How do you measure success? Most will see the attainment of preset goals through grit and determination as a definition of success. A possible antonym, or the opposite, of success is failure. If success is measured by gaining something desired, planned, or attempted, then it makes sense that if something, a desired plan, was not realized, then it must be a failure, right?
What if that failure shows you what you should be really concentrating on? Would that failure, and the epiphany that followed, actually be a victory? Could we also measure success in that way, if it leads us back to the path we veered from? I’m not trying to shift a paradigm, or play on that old saying about God opening windows. But I must confess, I’ve always been that silver lining kind of guy. Not simply a cup half full type, mind you. No, I’m more of the cautious optimist. The happy realist, I guess. I search for that silver lining in the black cloud that is preparing to rain down upon me.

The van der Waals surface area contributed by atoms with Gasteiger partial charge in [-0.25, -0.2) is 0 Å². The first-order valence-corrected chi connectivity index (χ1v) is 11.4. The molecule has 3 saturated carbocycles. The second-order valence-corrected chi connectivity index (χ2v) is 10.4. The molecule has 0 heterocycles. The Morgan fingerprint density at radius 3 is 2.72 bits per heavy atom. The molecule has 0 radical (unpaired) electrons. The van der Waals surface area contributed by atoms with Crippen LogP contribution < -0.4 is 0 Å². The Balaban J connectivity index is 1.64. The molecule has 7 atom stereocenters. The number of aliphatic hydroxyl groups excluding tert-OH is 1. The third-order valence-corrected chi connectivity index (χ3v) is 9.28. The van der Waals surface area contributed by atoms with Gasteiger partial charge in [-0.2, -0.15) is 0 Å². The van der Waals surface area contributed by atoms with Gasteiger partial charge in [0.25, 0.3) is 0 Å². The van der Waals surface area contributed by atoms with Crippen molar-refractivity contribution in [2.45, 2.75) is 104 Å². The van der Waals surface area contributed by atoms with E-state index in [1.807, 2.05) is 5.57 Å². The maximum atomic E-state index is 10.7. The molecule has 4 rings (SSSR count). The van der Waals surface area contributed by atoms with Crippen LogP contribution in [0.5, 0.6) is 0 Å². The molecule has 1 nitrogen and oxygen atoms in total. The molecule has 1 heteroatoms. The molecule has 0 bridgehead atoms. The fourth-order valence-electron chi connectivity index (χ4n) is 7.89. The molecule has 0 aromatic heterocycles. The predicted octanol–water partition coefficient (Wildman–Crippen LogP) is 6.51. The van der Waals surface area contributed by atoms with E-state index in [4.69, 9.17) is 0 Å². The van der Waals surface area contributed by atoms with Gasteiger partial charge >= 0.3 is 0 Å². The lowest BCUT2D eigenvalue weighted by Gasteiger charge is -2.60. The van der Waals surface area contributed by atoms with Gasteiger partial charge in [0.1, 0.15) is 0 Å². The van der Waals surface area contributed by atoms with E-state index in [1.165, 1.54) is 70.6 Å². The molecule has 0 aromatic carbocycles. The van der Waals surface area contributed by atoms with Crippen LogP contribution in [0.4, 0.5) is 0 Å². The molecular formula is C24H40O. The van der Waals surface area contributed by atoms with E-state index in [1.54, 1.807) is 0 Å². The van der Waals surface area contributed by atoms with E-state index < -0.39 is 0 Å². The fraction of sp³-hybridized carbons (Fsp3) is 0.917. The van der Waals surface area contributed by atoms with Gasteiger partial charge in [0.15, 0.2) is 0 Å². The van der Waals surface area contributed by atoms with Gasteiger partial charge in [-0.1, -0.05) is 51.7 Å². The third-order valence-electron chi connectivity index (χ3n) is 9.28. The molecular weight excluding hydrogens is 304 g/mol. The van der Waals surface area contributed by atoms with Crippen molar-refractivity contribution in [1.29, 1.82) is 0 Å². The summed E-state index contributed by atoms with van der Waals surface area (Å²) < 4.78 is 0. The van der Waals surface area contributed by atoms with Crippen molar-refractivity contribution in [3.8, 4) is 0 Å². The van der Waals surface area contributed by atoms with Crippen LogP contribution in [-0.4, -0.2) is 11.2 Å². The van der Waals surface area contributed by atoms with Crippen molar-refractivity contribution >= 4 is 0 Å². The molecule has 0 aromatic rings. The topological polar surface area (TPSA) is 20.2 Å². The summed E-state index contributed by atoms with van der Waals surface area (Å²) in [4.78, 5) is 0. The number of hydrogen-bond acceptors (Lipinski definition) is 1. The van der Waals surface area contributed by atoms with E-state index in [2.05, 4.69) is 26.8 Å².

For the last couple of years, I’ve tried in vain to become a freelance journalist. It’s a tough racket to get into, especially if you don’t have the proper education or network of friends. I have tried several “writing mills” that pays you a pittance to write short articles that they sell and you receive no credit, no by-line, thank you, come again. I’ve sold a couple of articles, but nothing really important. Recently, I had an article, one that would have bore my name had it been accepted and published, that was returned. It wasn’t rejected. The editor wanted me to resubmit after making a few corrections. Nothing out of the ordinary about that. That’s the tennis match that goes on between editors and writers. I just didn’t have the desire to rewrite it to the editor’s satisfaction.
That’s when it hit me! The proverbial “ton of bricks.” This is not for me, I thought. Some people are cut out for this type of tedious work. Some can thrive in this environment, while I can’t be bothered. Here’s the odd thing, though. If this were a piece of fiction, or poetry even, that I submitted, rewriting wouldn’t have been a problem. I would’ve welcomed it. Why? Because I care about my fiction and poetry and I want it to be flawless. I just can’t seem to care about non-fiction articles.
I guess the moral to my little story, if there is one, is that we should all find what we like to do and do it. Try other things, yes, but don’t feel bad if it doesn’t work out. Life is trial and error, we rarely get anything right the first time.